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Galaxies

PINE MOUNTAIN OBSERVATORY
Astrophotography with 8-inch Schmidt-Cassegrain telescope (SCT) “piggybacked” on PMO’s 24-inch telescope.
Sometimes called “island universes,” there are literally billions of galaxies in the observable universe beyond our own Milky Way, at least a few thousand of which are close enough (typically within 250 million light years or so) to observe and photograph with medium-size telescopes such as those at PMO. Most are at least tens of thousands of light years in size. Galaxy types include spiral, elliptical and irregular.
M33 (Pinwheel)

M33 (Pinwheel)

M51 (Whirlpool)

M51 (Whirlpool)

M101

M101

NGC253

NGC253

Examples of nearby (with 20 million light years or so) major spiral galaxies:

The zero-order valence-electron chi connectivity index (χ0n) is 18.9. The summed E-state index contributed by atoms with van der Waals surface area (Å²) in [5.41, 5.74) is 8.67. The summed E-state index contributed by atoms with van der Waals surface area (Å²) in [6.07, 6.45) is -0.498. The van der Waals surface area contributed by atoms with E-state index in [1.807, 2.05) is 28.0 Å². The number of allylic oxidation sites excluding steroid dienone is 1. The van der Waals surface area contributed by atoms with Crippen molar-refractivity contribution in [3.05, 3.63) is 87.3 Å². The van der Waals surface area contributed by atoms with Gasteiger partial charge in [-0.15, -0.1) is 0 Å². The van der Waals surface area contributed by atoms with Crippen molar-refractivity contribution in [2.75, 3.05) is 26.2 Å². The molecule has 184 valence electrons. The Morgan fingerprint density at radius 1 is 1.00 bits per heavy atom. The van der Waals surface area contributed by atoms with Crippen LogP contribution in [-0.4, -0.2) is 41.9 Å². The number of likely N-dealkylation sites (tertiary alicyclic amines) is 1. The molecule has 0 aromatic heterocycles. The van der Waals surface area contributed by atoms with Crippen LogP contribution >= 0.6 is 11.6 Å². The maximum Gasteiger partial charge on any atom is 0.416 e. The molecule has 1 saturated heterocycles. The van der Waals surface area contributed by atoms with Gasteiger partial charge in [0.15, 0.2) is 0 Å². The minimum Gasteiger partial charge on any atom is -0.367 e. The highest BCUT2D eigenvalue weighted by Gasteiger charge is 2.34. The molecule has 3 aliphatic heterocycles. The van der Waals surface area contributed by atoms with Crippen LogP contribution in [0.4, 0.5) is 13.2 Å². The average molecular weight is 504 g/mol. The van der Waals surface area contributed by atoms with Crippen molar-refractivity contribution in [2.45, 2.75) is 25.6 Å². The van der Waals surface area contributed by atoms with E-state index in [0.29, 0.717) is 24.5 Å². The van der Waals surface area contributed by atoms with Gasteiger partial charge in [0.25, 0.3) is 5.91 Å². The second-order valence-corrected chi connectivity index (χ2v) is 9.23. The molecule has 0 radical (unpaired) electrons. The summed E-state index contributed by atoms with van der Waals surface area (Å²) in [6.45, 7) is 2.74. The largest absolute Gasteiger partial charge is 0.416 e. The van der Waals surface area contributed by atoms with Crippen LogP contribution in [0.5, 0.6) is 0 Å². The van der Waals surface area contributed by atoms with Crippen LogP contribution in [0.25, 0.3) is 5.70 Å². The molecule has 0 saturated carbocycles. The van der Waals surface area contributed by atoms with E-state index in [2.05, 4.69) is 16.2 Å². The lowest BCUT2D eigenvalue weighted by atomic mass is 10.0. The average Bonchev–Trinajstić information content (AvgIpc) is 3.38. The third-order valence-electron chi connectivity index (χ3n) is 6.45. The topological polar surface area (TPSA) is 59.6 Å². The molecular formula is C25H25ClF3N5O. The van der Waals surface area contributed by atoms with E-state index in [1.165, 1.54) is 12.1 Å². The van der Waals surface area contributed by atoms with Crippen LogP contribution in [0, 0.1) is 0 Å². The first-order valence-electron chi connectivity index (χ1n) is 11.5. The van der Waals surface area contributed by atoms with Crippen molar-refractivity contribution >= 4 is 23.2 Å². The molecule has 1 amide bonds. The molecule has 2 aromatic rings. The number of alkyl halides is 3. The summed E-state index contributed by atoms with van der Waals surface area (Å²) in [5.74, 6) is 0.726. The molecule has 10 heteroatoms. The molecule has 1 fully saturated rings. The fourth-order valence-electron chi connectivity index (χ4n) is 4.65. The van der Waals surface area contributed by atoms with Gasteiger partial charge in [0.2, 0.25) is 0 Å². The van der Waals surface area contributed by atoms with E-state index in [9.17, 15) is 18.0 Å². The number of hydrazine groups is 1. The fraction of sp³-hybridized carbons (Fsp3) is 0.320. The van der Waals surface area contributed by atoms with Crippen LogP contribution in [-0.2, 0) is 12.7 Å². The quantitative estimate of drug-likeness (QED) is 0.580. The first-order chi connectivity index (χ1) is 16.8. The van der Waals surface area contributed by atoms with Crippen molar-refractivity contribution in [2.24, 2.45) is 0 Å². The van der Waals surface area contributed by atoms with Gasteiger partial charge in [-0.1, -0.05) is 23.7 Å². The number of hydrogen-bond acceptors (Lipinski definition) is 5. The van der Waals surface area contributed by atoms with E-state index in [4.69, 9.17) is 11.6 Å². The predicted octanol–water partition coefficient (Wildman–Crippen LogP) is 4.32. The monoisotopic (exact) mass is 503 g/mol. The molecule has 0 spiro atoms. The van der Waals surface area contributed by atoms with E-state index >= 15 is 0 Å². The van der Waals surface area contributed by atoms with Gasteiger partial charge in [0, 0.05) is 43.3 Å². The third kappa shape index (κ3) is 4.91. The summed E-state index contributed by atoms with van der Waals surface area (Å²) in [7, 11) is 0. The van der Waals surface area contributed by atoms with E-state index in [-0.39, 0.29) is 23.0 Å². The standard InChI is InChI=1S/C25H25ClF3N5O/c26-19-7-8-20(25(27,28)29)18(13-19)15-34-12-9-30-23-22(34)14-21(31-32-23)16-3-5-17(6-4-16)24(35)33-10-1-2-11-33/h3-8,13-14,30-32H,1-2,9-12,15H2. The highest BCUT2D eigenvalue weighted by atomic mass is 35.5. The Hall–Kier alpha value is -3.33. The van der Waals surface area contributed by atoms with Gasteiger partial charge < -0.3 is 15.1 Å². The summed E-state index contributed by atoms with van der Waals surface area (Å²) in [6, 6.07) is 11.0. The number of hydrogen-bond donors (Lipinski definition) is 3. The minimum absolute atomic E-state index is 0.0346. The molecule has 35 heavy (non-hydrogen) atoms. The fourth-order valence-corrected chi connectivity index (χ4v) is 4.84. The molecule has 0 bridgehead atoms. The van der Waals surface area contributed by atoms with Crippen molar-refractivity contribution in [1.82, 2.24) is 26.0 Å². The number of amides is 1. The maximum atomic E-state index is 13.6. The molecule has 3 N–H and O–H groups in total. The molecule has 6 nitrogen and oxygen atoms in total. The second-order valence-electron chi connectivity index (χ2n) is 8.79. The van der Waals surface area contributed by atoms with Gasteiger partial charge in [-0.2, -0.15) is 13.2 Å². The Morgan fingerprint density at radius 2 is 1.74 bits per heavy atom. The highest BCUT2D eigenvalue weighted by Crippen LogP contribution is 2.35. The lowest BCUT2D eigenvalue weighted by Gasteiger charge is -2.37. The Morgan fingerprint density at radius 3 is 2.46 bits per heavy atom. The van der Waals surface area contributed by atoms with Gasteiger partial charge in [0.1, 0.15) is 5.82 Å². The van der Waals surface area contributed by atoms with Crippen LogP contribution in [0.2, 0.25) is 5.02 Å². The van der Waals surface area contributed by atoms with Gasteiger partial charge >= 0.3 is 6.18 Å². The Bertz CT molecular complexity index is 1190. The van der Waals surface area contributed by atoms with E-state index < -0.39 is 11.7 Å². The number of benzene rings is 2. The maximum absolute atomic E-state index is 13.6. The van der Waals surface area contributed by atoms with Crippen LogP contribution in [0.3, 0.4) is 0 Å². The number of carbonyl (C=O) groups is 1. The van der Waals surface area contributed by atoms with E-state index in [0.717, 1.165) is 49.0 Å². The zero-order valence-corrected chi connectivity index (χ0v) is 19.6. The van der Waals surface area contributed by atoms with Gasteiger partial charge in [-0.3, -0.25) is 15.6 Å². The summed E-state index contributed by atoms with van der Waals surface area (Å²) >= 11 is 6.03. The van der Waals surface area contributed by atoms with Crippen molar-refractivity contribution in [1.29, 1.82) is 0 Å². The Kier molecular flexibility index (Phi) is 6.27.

M33 (Pinwheel), M51 (Whirlpool, a double galaxy), M101 and ngc253. Andromeda is also very nearby … too close to fit in the field of view of the camera!
M74

M74

M74 on 10/23/2013

M74 on 10/23/2013

M74 with SN2013ej

M74 with SN2013ej

Images of spiral galaxy M74 taken in 2013, including identification of supernova 2013ej, which was as bright as a number of the much closer foreground stars in our own Milky Way galaxy.
NGC772

NGC772

NGC891

NGC891

NGC925

NGC925

NGC2903

NGC2903

Four more nice spiral galaxies, all likely within 50 million light years away or so: ngc772, ngc891, ngc925 and ngc2903. With over 8,000 objects (many galaxies), the ngc (“New General Catalog”) is much larger than the Messier catalog. The majority of the ngc objects that are far enough north can be observed visually in PMO’s 24-inch telescope.
Barnard's Galaxy

Barnard’s Galaxy

Fornax Dwarf

Fornax Dwarf

A couple examples of dwarf galaxies, similar in some respects to the Large and Small Magellanic Clouds visible from the southern hemisphere. Left: Barnard’s Galaxy. Right: Fornax Dwarf Galaxy. Although only a few million light years away, these are difficult to see visually. More distant dwarf and low-brightness galaxies are difficult even to photograph, but are a topic of research done at PMO.
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